Workshop over harvesting and post-harvesting processes

30/06/2016

On Thursday, the 9th of June, we met with some of the producers of Sembrando confianza’s network, mainly members of the ARAC (Association Agroecological Peasant Network) of Subachoque, in order to work on the following topics: conservation and quality of the products.

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The general idea was to optimize harvest, washing, packaging and transportation processes, with the aim of improving the product’s quality once they arrive at the client’s home. Indeed, a fruit or vegetable, between the time it is harvested and the time it arrives at the consumer’s residence, is likely to suffer numerous damages or inappropriate handling: harvesting ways that hinder the good product conservation, excessive handling, plants’ dehydration due to a lack of packaging, undue transportation, etc. When the products underwent such bad treatments, we can notice wounds or signs of shock, which cause a loss of raw material, time and money. Adopting simple strategies of proper handling and conservation enables limiting considerably the waste.


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In order to support Sembrando Confianza in this session dedicated to the improvement of harvest and post-harvest processes, two experts in this area came voluntarily to give a talk. First, Gertrudis Pardo was able to share her experience in food conservation, considering that she herself manages organic crops in Rosal, which she sells in her shop in Bogota. “I am a bit in all aspects of the process, because I am the one who sows, who cultivates, who sells, to whom it hurts when they don’t pay, and who has got to throw away what remained unsold.”, explains Gertrudis. DSC00203Secondly, we had the pleasure to receive Johan Álvarez, head chef for almost 20 years, who has got his own restaurant in the “Colina Campestre”. He is part of the movements Slow Food and Km. 0, two organisations which promote alternative food consumption: slow, clean and fair. Johan has come in order to present his experience with food, that we should, according to him, ‘treat like the most precious baby’, but also for the purpose of sharing consumer’s demands. “A damaged product, with all the microorganisms which begin to develop and attack the product, when it finally arrives at the restaurant, it is already in bad condition and we can’t use it. It is a cost at different levels for us: I would pay to give it an added value, for instance I would pay slightly more so that a lettuce arrive a bit cleaner and in good condition.”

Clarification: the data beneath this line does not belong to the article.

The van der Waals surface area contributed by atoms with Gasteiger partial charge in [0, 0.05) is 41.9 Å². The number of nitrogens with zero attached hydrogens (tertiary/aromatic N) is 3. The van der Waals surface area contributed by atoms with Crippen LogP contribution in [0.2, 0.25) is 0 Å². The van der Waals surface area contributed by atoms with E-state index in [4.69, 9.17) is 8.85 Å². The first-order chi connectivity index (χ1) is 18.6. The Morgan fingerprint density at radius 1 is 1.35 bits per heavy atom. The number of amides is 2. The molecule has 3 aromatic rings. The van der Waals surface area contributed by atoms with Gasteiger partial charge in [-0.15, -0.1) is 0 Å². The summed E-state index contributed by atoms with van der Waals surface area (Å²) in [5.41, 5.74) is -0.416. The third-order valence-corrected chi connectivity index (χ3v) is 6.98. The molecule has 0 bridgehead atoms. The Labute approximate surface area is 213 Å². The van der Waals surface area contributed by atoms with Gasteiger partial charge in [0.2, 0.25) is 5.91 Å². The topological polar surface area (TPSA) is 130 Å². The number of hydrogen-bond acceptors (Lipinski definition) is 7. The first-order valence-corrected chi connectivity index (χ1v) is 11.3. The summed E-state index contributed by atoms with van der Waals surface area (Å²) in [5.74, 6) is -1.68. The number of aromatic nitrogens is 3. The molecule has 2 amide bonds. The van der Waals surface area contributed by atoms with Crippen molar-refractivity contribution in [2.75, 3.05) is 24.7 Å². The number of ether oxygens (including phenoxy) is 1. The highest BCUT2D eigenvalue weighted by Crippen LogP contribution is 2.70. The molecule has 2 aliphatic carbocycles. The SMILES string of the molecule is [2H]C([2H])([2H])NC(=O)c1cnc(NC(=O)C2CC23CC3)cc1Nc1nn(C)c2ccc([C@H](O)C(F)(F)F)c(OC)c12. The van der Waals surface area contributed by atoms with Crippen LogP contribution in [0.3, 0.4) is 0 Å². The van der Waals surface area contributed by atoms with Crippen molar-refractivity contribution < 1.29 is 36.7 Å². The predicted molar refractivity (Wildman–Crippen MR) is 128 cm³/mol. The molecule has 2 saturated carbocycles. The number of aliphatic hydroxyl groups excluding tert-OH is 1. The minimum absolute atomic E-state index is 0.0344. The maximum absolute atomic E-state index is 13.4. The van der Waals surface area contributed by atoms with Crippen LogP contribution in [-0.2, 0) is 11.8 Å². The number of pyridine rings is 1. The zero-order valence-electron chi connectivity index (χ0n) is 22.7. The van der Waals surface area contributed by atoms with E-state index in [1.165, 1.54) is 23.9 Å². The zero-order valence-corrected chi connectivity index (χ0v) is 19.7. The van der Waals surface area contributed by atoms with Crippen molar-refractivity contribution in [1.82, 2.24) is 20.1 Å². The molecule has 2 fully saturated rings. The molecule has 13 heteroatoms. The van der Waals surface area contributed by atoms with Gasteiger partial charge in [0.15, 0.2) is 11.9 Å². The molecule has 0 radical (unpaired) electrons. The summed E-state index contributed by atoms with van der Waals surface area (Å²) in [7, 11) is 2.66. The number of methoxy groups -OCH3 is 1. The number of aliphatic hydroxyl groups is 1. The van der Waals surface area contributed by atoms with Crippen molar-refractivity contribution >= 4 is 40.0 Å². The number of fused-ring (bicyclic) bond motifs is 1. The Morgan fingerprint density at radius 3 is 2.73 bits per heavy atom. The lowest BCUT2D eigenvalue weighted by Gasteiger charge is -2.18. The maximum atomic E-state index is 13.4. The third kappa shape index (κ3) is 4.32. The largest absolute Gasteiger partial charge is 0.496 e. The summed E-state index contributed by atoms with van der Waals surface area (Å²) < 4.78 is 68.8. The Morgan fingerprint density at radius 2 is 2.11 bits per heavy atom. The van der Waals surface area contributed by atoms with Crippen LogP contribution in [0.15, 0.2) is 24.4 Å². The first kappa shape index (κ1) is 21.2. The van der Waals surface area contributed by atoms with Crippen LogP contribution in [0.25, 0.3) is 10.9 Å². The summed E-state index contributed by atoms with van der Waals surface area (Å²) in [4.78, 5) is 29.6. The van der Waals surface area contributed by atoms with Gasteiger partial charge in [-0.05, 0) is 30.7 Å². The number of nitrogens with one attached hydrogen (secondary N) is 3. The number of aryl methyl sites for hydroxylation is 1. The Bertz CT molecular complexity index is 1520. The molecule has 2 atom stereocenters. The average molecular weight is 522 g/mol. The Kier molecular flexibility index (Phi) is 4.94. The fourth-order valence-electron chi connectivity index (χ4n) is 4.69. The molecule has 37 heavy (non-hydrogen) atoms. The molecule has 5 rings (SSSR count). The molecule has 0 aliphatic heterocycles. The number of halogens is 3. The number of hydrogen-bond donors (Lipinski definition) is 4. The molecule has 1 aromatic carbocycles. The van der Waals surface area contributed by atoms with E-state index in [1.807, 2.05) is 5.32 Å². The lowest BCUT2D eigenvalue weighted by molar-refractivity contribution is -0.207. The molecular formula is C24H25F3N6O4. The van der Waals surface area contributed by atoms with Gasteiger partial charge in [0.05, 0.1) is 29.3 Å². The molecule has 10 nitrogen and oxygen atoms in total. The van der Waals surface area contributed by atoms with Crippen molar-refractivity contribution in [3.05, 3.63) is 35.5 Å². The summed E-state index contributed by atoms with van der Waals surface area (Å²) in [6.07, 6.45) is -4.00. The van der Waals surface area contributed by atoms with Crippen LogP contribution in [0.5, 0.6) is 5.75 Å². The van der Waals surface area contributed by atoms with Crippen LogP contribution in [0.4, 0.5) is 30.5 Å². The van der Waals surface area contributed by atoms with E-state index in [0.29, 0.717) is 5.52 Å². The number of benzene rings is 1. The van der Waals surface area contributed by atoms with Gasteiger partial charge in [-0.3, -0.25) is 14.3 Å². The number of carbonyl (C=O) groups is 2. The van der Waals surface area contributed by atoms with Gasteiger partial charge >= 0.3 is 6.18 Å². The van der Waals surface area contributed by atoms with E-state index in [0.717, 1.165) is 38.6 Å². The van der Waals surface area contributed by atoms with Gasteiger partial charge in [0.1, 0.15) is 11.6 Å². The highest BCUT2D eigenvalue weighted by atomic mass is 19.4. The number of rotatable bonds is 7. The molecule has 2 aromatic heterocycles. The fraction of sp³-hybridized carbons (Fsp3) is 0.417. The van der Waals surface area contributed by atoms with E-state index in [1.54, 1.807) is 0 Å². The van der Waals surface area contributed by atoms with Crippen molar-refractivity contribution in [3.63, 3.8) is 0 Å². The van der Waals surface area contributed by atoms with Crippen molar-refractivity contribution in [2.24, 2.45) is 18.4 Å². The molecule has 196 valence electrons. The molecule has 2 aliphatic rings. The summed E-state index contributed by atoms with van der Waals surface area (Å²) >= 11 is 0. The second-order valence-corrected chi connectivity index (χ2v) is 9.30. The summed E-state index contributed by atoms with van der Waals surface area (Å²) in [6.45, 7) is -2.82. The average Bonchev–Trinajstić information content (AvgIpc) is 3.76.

On the other hand, the producer also has his own obligations, defined by the organisation, the scheduling of his tasks and obviously his farm, and wonders “why [he] can have some use of a slightly damaged product and the client cannot”, as Marybel tells us. The highly lively interventions of Gertrudis and Johan generated interesting questions and debates, for instance: if selling to restaurants was the aim market of the ARAC, or how to limit food waste if consumers’ demands are so high. Another concern was how to maintain fixed price through the whole year. We also came to the conclusion, in the attempt of understanding better consumers’ demands, that it was necessary to integrate the different consumer profiles and implement a clients’ representation system in the aim of fostering dialogue with the producers, sharing practices and improving products’ conservation.

This productive workshop ended in a delicious participative meal, based on one hand on a recipe elaborated by chef Johan: raw lasagne, deconstruction of the famous Italian plate, and on the other hand on a traditional peasant plate, “sancocho”. All of it cooked with freshly harvested food from Subachoque. We all were charmed, children as well as adults!

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